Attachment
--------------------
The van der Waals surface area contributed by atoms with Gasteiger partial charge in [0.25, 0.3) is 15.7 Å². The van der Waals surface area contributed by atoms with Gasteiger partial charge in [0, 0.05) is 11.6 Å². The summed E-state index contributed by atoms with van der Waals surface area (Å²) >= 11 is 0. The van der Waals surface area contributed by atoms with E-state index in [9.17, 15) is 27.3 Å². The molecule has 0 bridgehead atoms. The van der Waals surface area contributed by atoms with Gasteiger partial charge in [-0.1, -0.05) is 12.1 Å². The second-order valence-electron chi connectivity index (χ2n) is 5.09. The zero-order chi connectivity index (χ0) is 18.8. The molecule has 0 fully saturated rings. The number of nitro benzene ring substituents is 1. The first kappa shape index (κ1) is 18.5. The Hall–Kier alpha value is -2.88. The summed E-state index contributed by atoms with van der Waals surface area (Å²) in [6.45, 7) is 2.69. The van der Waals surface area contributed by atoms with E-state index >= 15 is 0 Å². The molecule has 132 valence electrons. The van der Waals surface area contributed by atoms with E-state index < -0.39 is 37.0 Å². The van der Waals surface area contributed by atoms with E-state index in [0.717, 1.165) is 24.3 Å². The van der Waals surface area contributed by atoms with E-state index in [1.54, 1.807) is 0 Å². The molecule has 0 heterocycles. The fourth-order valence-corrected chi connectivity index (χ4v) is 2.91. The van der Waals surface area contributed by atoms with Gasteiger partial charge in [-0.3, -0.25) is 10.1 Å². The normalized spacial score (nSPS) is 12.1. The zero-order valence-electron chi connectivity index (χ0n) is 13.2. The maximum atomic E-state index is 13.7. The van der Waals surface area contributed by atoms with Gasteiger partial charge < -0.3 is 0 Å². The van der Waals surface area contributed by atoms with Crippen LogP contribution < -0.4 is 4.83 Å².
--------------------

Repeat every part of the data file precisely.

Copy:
The van der Waals surface area contributed by atoms with Gasteiger partial charge in [0.25, 0.3) is 15.7 Å². The van der Waals surface area contributed by atoms with Gasteiger partial charge in [0, 0.05) is 11.6 Å². The summed E-state index contributed by atoms with van der Waals surface area (Å²) >= 11 is 0. The van der Waals surface area contributed by atoms with E-state index in [9.17, 15) is 27.3 Å². The molecule has 0 bridgehead atoms. The van der Waals surface area contributed by atoms with Gasteiger partial charge in [-0.1, -0.05) is 12.1 Å². The second-order valence-electron chi connectivity index (χ2n) is 5.09. The zero-order chi connectivity index (χ0) is 18.8. The molecule has 0 fully saturated rings. The number of nitro benzene ring substituents is 1. The first kappa shape index (κ1) is 18.5. The Hall–Kier alpha value is -2.88. The summed E-state index contributed by atoms with van der Waals surface area (Å²) in [6.45, 7) is 2.69. The van der Waals surface area contributed by atoms with E-state index >= 15 is 0 Å². The molecule has 132 valence electrons. The van der Waals surface area contributed by atoms with E-state index < -0.39 is 37.0 Å². The van der Waals surface area contributed by atoms with E-state index in [0.717, 1.165) is 24.3 Å². The van der Waals surface area contributed by atoms with E-state index in [1.54, 1.807) is 0 Å². The molecule has 0 heterocycles. The fourth-order valence-corrected chi connectivity index (χ4v) is 2.91. The van der Waals surface area contributed by atoms with Gasteiger partial charge in [-0.3, -0.25) is 10.1 Å². The normalized spacial score (nSPS) is 12.1. The zero-order valence-electron chi connectivity index (χ0n) is 13.2. The maximum atomic E-state index is 13.7. The van der Waals surface area contributed by atoms with Gasteiger partial charge < -0.3 is 0 Å². The van der Waals surface area contributed by atoms with Crippen LogP contribution < -0.4 is 4.83 Å².